Issue of June 10, 2018
Mt. Province

70th Courier Anniversary Issue
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The gift of new life in kidney transplantation

(June is National Kidney Month. Kidney transplantation is the treatment of choice for end stage kidney disease. This week’s article is written by Dr Georgia Lomibao, an internist-nephrologist who practices in Baguio and Benguet. She is a graduate of Saint Louis University. She trained in internal medicine at the SLU Hospital of the Sacred Heart and in nephrology at the National Kidney and Transplant Institute.)

It is often said that health is wealth. This is especially true to us, physicians, in the field of nephrology as we witness the effects of chronic kidney disease (CKD) take its toll on our patients and their families as well.

CKD is a global burden.

An estimated 10 percent of the world’s population is suffering from this disease, with millions dying each year due to the complications of the illness according to the U.S. National Kidney Foundation.

Cases of renal diseases in the Philippines has also a staggering growth from approximately 10,000 cases annually in 2013 to 14,000 cases annually in 2016. There were approximately 23,000 Filipinos undergoing dialysis in 2013 compared to only 4,000 Filipinos in 2004.

Frighteningly, these numbers continue to escalate up to the present, with the Department of Health estimating an annual increase of 10 to 15 percent in cases of CKD.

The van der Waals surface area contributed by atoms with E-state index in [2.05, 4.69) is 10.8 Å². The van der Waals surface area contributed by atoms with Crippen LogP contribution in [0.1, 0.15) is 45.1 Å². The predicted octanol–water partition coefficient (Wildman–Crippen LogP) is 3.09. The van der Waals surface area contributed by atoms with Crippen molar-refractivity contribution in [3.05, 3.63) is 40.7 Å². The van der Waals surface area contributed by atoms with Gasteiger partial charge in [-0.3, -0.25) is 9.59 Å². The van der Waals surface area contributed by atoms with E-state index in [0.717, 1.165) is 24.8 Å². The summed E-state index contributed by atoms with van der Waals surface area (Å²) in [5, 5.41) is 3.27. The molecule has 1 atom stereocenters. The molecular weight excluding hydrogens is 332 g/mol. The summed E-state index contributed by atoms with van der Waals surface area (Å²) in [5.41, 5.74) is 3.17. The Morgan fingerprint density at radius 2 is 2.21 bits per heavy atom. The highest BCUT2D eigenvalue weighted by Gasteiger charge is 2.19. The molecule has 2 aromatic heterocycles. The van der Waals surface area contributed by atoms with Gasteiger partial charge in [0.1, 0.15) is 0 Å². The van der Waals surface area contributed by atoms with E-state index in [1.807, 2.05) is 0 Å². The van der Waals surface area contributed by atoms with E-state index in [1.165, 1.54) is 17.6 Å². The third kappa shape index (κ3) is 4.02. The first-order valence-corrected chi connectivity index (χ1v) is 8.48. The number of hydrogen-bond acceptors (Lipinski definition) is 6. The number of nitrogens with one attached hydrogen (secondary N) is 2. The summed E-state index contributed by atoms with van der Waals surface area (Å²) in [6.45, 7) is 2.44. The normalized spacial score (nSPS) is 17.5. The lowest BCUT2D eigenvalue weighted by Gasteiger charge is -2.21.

CKD or kidney failure is the gradual loss of the kidney’s ability to remove and filter toxins and body wastes from the blood. This results in the accumulation of toxins, fluids and electrolytes that adversely affect the function of other vital organs in the body, when a threshold is reached.

End stage renal disease (ESRD) is an irreversible process and will ultimately lead to death if not addressed and treated by renal replacement therapy (RRT), which may be in the form of hemodialysis, peritoneal dialysis or kidney transplantation.

Uncontrolled diabetes and hypertension remain to be the top two leading causes of CKD worldwide.

Due to the exorbitant costs of undergoing lifelong dialysis for patients with ESRD, kidney transplantation remain to be a promising option to our patients, especially with the advent of kidney transplantation (Z benefit) offered by PhilHealth that went into full implementation in 2013, with P600,000 benefit assistance for patients who are eligible to avail of the benefit package.

The process of kidney transplantation involves placing a healthy kidney inside your body to do the work your own kidneys can no longer do. The healthy kidneys may come from living (related or non-related) donors or deceased donors.

CKD patients, stages 4 and 5, whether on dialysis or not, can be screened for suitability to undergo kidney transplant, unless contraindicated. Age itself is not a contraindication, as long as the patient is medically fit and qualified to undergo the surgery and receive consequent immunosuppression.

Absolute contraindications to kidney transplant, among others, include (but are not limited to) presence of active infection, presence of active malignancy, severe uncontrolled cardiovascular disease, end stage liver disease, and severe restrictive lung disease.

A full work up for both kidney transplant recipient and donor should be done to assess whether both patients are medically, psychologically and ethically acceptable to undergo the procedure without prejudice to age, gender, religion, financial status or ethnicity.

While dialysis can be life saving and can improve the quality of life, undergoing kidney transplant remains to be the best treatment for our patients with CKD. A gift of new life.

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Medical questions and concerns may be emailed to or Answers will be emailed directly or will be provided in the column.

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